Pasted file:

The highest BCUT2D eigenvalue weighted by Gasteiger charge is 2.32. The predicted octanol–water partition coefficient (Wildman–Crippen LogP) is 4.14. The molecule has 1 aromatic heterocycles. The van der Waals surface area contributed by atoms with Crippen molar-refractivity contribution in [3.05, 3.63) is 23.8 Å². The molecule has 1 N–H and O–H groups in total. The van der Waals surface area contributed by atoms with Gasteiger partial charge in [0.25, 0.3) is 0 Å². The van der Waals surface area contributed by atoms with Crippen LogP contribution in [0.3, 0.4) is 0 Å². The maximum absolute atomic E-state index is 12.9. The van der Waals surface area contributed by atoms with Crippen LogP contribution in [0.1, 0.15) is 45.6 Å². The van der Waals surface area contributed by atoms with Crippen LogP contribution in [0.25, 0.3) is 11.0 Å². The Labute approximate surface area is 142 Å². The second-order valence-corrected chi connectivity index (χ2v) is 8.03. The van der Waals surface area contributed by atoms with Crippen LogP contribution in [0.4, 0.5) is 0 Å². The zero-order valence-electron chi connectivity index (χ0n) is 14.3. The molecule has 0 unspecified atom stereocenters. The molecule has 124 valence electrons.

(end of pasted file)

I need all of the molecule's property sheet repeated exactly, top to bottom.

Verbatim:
The highest BCUT2D eigenvalue weighted by Gasteiger charge is 2.32. The predicted octanol–water partition coefficient (Wildman–Crippen LogP) is 4.14. The molecule has 1 aromatic heterocycles. The van der Waals surface area contributed by atoms with Crippen molar-refractivity contribution in [3.05, 3.63) is 23.8 Å². The molecule has 1 N–H and O–H groups in total. The van der Waals surface area contributed by atoms with Gasteiger partial charge in [0.25, 0.3) is 0 Å². The van der Waals surface area contributed by atoms with Crippen LogP contribution in [0.3, 0.4) is 0 Å². The maximum absolute atomic E-state index is 12.9. The van der Waals surface area contributed by atoms with Crippen LogP contribution in [0.1, 0.15) is 45.6 Å². The van der Waals surface area contributed by atoms with Crippen LogP contribution in [0.25, 0.3) is 11.0 Å². The Labute approximate surface area is 142 Å². The second-order valence-corrected chi connectivity index (χ2v) is 8.03. The van der Waals surface area contributed by atoms with Crippen LogP contribution in [0.4, 0.5) is 0 Å². The zero-order valence-electron chi connectivity index (χ0n) is 14.3. The molecule has 0 unspecified atom stereocenters. The molecule has 124 valence electrons.